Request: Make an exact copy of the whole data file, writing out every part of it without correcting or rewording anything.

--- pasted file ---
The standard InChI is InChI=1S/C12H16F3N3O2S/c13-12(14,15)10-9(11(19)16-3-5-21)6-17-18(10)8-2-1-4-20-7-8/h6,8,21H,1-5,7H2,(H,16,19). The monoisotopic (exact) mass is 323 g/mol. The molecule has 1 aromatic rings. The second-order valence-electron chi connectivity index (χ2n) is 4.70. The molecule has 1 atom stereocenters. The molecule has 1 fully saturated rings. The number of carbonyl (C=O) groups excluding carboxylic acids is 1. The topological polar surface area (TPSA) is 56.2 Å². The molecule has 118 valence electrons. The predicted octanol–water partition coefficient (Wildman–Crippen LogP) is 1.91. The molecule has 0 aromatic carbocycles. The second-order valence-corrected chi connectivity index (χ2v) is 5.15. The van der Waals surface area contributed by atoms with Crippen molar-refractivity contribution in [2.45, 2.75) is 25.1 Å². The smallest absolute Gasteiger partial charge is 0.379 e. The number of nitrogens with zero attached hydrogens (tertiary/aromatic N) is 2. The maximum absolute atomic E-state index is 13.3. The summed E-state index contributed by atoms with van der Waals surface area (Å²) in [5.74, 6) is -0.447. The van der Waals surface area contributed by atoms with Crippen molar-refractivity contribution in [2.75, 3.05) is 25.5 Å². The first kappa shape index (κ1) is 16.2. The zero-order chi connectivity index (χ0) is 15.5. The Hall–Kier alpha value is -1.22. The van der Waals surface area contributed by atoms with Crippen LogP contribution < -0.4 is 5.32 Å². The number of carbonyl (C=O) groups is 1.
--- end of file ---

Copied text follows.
The standard InChI is InChI=1S/C12H16F3N3O2S/c13-12(14,15)10-9(11(19)16-3-5-21)6-17-18(10)8-2-1-4-20-7-8/h6,8,21H,1-5,7H2,(H,16,19). The monoisotopic (exact) mass is 323 g/mol. The molecule has 1 aromatic rings. The second-order valence-electron chi connectivity index (χ2n) is 4.70. The molecule has 1 atom stereocenters. The molecule has 1 fully saturated rings. The number of carbonyl (C=O) groups excluding carboxylic acids is 1. The topological polar surface area (TPSA) is 56.2 Å². The molecule has 118 valence electrons. The predicted octanol–water partition coefficient (Wildman–Crippen LogP) is 1.91. The molecule has 0 aromatic carbocycles. The second-order valence-corrected chi connectivity index (χ2v) is 5.15. The van der Waals surface area contributed by atoms with Crippen molar-refractivity contribution in [2.45, 2.75) is 25.1 Å². The smallest absolute Gasteiger partial charge is 0.379 e. The number of nitrogens with zero attached hydrogens (tertiary/aromatic N) is 2. The maximum absolute atomic E-state index is 13.3. The summed E-state index contributed by atoms with van der Waals surface area (Å²) in [5.74, 6) is -0.447. The van der Waals surface area contributed by atoms with Crippen molar-refractivity contribution in [2.75, 3.05) is 25.5 Å². The first kappa shape index (κ1) is 16.2. The zero-order chi connectivity index (χ0) is 15.5. The Hall–Kier alpha value is -1.22. The van der Waals surface area contributed by atoms with Crippen LogP contribution < -0.4 is 5.32 Å². The number of carbonyl (C=O) groups is 1.